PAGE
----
From a Peircean viewpoint, one of the most important discoveries in the history of science seems to be the realization that our efforts in science do not need to differ fundamentally from everyday practice.
Everybody uses the scientific method about a great many things, and only ceases to use it when he does not know how to apply it. (W3: 254; CP 5.384)
I take this passage to express that experience plays a crucial role in our everyday practice, where doubt arises when beliefs become inapplicable. Now, once the sequence of belief-shaped action —> provocation of doubt —> doubt —> inquiry —> new belief —> new action is understood, it can be separated from the individual's psychological processes and from process of proximal social interaction and institutionalized; in the spirit of modern division of labour. That, then, is science. The central advantage of the institutionalization lies in the relative independence of belief-testing from the individual's fate.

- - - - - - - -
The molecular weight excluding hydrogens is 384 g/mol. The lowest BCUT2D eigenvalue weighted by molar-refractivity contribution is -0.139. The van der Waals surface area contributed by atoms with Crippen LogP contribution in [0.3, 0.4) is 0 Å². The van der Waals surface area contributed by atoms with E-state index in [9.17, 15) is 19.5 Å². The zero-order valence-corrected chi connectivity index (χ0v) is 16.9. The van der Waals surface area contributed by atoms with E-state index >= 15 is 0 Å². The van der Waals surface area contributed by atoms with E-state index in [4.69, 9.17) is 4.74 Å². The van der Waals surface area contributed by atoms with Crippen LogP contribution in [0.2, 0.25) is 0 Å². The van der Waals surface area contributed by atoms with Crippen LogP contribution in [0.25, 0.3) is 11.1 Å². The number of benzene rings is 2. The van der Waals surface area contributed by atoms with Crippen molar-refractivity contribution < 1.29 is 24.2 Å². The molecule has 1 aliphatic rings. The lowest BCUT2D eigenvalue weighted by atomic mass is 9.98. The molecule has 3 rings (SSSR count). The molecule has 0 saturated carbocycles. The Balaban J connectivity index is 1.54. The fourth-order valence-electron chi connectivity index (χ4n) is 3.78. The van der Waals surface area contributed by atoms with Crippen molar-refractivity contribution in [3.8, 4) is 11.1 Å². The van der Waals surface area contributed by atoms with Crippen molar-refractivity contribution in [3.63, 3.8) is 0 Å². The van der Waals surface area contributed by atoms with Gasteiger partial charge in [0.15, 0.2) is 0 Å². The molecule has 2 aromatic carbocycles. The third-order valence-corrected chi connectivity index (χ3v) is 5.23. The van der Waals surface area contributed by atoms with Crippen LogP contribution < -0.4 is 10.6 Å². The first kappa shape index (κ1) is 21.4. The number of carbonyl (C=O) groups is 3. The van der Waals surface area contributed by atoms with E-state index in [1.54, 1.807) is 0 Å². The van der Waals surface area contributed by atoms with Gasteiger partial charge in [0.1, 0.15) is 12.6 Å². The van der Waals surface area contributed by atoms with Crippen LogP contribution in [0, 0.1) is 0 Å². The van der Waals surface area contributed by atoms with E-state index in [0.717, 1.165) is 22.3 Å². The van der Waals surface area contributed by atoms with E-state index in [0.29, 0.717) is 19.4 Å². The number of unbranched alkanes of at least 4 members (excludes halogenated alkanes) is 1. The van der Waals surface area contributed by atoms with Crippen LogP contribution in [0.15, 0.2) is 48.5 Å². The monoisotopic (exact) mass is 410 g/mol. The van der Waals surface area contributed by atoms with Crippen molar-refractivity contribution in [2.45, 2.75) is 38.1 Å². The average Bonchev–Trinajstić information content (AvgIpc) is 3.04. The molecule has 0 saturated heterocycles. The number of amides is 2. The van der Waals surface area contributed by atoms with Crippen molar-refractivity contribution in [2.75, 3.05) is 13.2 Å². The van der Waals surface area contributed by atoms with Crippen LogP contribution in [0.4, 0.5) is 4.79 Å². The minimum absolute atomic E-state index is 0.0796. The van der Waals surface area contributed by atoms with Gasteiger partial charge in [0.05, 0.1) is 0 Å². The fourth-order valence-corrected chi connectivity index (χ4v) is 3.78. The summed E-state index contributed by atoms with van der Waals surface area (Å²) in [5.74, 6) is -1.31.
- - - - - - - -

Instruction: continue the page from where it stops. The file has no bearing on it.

Therefore, if we want to gain beliefs that are relevant to action (in contradistinction to beliefs about "higher subjects"), we should use the scientific method throughout. And if we know something of the function of beliefs, the best hypothesis seems to be that the success of our actions is determined in a way that is independent "of how you or I think." (Cf. How to Make Our Ideas Clear (1878); W3: 271; CP 5.405) I take this to be the force of Peirce's common-sense appeal to the said man, mentioned earlier, who "should consider that, after all, he wishes his opinions to coincide with the fact, and that there is no reason why the results of these three methods should do so." (W3, 256; CP 5.387)
     Now I come to the last point. Peirce emphasizes that ...